When 20,000 pork producers and agricultural professionals gather together in Des Moines, Iowa, each year for the World Pork Expo, the result is nothing short of spectacular.
“It’s a really important event for us,” Jim Monroe, senior communications director at National Pork Producers Council, said on AgriTalk with host Chip Flory on Wednesday. “It’s one we enjoy hosting.”
Unfortunately, NPPC had to make a difficult decision on Wednesday to cancel the 2019 World Pork Expo out of an abundance of caution as African swine fever (ASF) spreads in China and surrounding countries.
“The fact that African swine fever is present in China’s herd just raises the risk globally for spread and one of our biggest priorities right now is to keep it out of the United States,” Monroe said. “So, while we think the risk of it spreading because of World Pork Expo is very, very remote, we still decided to exercise extreme caution and make this decision.”
The health of the U.S. swine herd and the livelihood of American pig farmers is a top priority for NPPC. Monroe said the risk is low because of increased border control efforts and biosecurity protocols
“But we can't say that the risk is zero,” he said. “We will have guests from regions of the world that are African swine fever positive.”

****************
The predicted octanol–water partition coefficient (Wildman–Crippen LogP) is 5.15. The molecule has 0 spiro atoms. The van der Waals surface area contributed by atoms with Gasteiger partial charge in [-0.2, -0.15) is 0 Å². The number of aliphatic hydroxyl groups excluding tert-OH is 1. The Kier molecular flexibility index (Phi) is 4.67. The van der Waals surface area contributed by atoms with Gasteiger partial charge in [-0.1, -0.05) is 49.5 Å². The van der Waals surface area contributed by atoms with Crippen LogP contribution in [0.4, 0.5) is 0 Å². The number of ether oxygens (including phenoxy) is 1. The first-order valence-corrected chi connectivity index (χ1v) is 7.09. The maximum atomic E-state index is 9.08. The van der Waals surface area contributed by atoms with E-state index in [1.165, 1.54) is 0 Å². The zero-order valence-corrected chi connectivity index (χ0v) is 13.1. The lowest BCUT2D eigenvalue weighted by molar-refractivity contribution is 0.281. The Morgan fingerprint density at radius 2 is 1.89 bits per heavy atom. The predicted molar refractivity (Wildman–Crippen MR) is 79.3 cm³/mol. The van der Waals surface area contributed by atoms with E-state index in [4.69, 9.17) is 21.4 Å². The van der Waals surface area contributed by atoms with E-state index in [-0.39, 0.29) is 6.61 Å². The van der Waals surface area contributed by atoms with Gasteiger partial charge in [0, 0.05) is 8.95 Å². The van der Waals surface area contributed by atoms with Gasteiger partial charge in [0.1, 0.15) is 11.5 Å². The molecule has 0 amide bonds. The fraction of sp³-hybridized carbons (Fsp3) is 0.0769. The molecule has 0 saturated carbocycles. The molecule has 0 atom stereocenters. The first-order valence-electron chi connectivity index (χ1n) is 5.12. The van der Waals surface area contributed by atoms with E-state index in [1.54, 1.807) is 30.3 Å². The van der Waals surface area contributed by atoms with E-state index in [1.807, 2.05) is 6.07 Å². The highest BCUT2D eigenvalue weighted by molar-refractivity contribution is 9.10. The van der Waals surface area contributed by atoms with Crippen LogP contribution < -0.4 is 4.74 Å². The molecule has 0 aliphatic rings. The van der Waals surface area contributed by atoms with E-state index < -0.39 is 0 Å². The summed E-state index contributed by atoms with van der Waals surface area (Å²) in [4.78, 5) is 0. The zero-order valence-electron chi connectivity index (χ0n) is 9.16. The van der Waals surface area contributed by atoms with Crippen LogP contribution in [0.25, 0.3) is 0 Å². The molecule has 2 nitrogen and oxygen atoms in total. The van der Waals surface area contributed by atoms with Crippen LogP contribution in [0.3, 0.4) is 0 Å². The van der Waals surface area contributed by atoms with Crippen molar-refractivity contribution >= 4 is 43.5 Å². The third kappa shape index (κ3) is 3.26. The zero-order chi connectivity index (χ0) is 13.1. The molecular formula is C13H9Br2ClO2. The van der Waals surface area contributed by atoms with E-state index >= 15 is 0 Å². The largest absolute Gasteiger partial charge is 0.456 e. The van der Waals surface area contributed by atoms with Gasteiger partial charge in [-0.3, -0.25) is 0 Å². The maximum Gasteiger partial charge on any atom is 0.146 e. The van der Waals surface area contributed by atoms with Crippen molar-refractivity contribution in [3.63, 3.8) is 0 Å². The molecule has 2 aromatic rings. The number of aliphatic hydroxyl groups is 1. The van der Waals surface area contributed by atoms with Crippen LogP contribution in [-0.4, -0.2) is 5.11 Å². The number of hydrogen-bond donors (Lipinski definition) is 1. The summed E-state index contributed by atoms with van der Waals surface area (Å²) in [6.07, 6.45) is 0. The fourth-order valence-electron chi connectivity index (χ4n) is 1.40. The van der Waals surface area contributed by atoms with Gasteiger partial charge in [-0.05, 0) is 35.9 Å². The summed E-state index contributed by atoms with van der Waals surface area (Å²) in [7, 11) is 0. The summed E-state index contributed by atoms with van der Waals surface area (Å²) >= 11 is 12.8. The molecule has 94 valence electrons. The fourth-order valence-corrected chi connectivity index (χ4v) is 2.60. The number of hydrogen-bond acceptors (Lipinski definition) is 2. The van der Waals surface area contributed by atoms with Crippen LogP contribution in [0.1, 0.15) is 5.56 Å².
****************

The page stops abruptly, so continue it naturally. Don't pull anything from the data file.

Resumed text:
Flory asked why extreme measures were being put into place even though the disease is not on U.S. soils at this time.
“As you know, there is no vaccine for ASF, so containing it and eradicating it would be very challenging. It would be devastating to our farmers as it would close our export markets at a time we're already facing serious trade headwinds,” Monroe said.
More than 100 pork producers are meeting with lawmakers in Washington, DC, this week for the NPPC Legislative Action Conference.
“Animal disease prevention and preparedness is at the top of the list in those discussions,” he said. “One of the things our farmers will ask for is Congress to appropriate funding for 600 more ag inspectors. Customs and Border Protection has been strengthening our country’s biosecurity efforts. We think need more ag inspectors will help that.”
NPPC leaders were unified in this decision to cancel World Pork Expo and sought input from pork producers around the country, Monroe added.
“It’s been a tough decision to make, but it seems like it’s a sound decision that needed to be made,” Flory agreed.
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